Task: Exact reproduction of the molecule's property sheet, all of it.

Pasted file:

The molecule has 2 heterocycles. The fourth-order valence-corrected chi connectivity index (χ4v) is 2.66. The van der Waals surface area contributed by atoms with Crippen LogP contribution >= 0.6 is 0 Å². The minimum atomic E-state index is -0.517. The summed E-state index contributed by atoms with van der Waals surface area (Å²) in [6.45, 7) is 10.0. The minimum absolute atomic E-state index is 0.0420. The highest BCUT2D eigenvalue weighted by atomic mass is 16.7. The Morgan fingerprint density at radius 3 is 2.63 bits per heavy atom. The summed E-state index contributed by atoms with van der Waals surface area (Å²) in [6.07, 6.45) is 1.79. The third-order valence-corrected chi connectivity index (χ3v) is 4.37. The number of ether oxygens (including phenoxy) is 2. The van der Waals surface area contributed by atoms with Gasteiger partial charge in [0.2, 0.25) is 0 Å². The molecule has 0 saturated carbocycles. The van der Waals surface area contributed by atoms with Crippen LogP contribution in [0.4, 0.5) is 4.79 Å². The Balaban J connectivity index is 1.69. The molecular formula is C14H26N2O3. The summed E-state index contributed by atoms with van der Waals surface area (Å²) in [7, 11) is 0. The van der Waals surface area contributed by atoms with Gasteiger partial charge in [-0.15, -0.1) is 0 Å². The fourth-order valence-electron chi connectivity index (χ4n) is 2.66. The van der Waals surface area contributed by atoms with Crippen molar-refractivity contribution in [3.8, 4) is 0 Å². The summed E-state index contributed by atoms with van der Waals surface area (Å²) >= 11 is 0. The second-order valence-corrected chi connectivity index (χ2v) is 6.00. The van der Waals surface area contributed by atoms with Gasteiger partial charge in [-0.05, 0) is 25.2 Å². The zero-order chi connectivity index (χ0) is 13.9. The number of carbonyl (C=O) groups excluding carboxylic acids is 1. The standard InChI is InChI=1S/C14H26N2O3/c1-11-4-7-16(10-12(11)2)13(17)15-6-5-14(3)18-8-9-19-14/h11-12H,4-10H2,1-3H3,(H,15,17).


The molecule has 2 heterocycles. The fourth-order valence-corrected chi connectivity index (χ4v) is 2.66. The van der Waals surface area contributed by atoms with Crippen LogP contribution >= 0.6 is 0 Å². The minimum atomic E-state index is -0.517. The summed E-state index contributed by atoms with van der Waals surface area (Å²) in [6.45, 7) is 10.0. The minimum absolute atomic E-state index is 0.0420. The highest BCUT2D eigenvalue weighted by atomic mass is 16.7. The Morgan fingerprint density at radius 3 is 2.63 bits per heavy atom. The summed E-state index contributed by atoms with van der Waals surface area (Å²) in [6.07, 6.45) is 1.79. The third-order valence-corrected chi connectivity index (χ3v) is 4.37. The number of ether oxygens (including phenoxy) is 2. The van der Waals surface area contributed by atoms with Gasteiger partial charge in [0.2, 0.25) is 0 Å². The molecule has 0 saturated carbocycles. The van der Waals surface area contributed by atoms with Crippen LogP contribution in [0.4, 0.5) is 4.79 Å². The Balaban J connectivity index is 1.69. The molecular formula is C14H26N2O3. The summed E-state index contributed by atoms with van der Waals surface area (Å²) in [7, 11) is 0. The van der Waals surface area contributed by atoms with Gasteiger partial charge in [-0.15, -0.1) is 0 Å². The fourth-order valence-electron chi connectivity index (χ4n) is 2.66. The van der Waals surface area contributed by atoms with Crippen molar-refractivity contribution in [3.8, 4) is 0 Å². The summed E-state index contributed by atoms with van der Waals surface area (Å²) >= 11 is 0. The second-order valence-corrected chi connectivity index (χ2v) is 6.00. The van der Waals surface area contributed by atoms with Gasteiger partial charge in [-0.05, 0) is 25.2 Å². The zero-order chi connectivity index (χ0) is 13.9. The number of carbonyl (C=O) groups excluding carboxylic acids is 1. The standard InChI is InChI=1S/C14H26N2O3/c1-11-4-7-16(10-12(11)2)13(17)15-6-5-14(3)18-8-9-19-14/h11-12H,4-10H2,1-3H3,(H,15,17).